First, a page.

Oglum is soon followed by Ozis, a petite blonde women who seems to bustle even while she’s standing still. Showing us a photo book seh helped to compile about Alacati’s distinctive stone houses and history, she sketches the town’s past for us. As with so manya settlements along the Aegea Coast, it’s a tale of banishment exile amid the slow collapse of an empire.

In the 1830s, Turkish landlords bequeathed land to Greek workers brought over to drain the nearby malarial swamps. For a few decades, the town, then known as Alatsata, floursihed as a local hub of winemaking and olive-oil production. But the Balkan Wars of 1912-1913 flooded the region with Muslim refugees from Kosovo, Bosnia, and the Greek city of Thessaloniki. More disruption was to follow. In 1923, as an upshot of the Second Greco-Turkish War, a bilateral population exchange saw nearly half a million Greek Muslims dpoerted to Turkey and more than a million anatolian Greeks sent in the other direction. Left behind in Alacati were the vineyard and olive groves, which soon withered under the inexpert care of the new residents who had cultivated tobacco and bred livestock in theri former lives. But the soil proved unsuitbale for the emigres tradtional pursuits, and the townsfolk led a hardscrabble existence.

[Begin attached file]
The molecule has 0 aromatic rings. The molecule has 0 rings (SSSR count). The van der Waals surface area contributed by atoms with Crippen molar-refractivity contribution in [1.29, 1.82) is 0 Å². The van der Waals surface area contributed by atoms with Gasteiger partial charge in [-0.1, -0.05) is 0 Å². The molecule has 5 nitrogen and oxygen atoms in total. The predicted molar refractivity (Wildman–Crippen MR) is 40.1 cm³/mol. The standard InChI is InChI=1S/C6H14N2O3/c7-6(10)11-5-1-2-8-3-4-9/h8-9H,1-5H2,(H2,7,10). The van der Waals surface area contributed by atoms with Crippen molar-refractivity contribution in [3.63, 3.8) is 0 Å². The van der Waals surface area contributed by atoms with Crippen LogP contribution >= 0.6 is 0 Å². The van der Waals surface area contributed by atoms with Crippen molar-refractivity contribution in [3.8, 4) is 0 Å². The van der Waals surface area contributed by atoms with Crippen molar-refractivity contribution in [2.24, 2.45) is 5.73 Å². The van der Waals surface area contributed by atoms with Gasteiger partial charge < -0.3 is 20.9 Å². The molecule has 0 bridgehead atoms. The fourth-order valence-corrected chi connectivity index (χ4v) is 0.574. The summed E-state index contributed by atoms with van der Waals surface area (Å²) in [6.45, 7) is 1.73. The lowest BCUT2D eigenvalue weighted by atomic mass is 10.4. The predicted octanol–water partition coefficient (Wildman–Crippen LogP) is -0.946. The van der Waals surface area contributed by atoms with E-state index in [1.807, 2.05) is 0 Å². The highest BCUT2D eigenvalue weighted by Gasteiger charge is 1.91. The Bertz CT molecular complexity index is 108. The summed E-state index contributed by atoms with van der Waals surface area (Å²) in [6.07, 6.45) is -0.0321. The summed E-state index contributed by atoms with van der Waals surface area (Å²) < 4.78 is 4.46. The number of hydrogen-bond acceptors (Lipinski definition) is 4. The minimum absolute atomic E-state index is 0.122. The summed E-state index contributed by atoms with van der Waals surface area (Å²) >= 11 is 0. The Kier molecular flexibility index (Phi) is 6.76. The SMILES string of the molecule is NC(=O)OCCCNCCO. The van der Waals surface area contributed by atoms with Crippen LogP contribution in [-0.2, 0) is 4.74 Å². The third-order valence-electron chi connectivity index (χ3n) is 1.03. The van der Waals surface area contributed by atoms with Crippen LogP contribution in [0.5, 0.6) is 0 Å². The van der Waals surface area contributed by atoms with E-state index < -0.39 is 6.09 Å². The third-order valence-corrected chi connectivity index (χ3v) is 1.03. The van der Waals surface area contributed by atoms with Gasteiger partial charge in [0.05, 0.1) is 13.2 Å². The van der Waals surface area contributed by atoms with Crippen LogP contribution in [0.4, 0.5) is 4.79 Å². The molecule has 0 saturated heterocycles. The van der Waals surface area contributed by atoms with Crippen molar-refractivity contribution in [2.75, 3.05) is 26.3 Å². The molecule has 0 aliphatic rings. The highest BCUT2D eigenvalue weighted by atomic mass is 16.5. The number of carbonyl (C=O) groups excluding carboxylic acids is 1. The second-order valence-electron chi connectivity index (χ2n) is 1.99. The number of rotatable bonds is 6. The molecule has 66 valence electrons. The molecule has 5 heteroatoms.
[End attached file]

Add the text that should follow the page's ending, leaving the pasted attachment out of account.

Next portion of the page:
Alacati’s long climb out of obscurity began in the 1990s, when windsurfers such as Ozis discovered the favorable winds in the nearby harbor. Years of neglect meant the town was in a state of near-perfect preservation, filled with eentury-old stone houses with arched windows and thick walls that warded off the winter chill and the summer heat. Since the Tas’s debut, the pace of gentrifications has hit warp speed, fueled by a peak-season population that surges to 60,000. now, by official decree, all nes houses must mimic the old.

Thes days, Alacati’s season in undeniabley summer-a fact wer ar remidned of as we wander past the shuttered shops and restaurants along the town’s winding  coblblestone streets. Here and there are signs of the town’s newly minted trendiness: a Yastik by Rifat Ozbek boutique selling costly, exquisite ikat cushion covers; a flyer advertising the local out post for Babylon, Istanbul’s eternally cool music club.

But for now, the town dozes in the thin spring light. Two slim girls minding a bakalav shop that looks impervious to fashion watch us umpassively. A tiny storefront selling small souvenir bottles of olive oil dan pots of pine honey is miraculuously open, though the grandmotherly figure keeping watch over the wares seems too astonished to see us to make a bid for sales. At one cafe on the main drag kf Kemalpasa Caddesi, a well-groomed couple in black-she with honey-colored hair and fur-collared coat, he with wrapround shades-sit outside, hands clutched around takeaway cappucinos. We trade knowing looks with a neighboring shopkeeper and shrug in agreement: Istanbulis, harbingers of the summertimer crowds to come.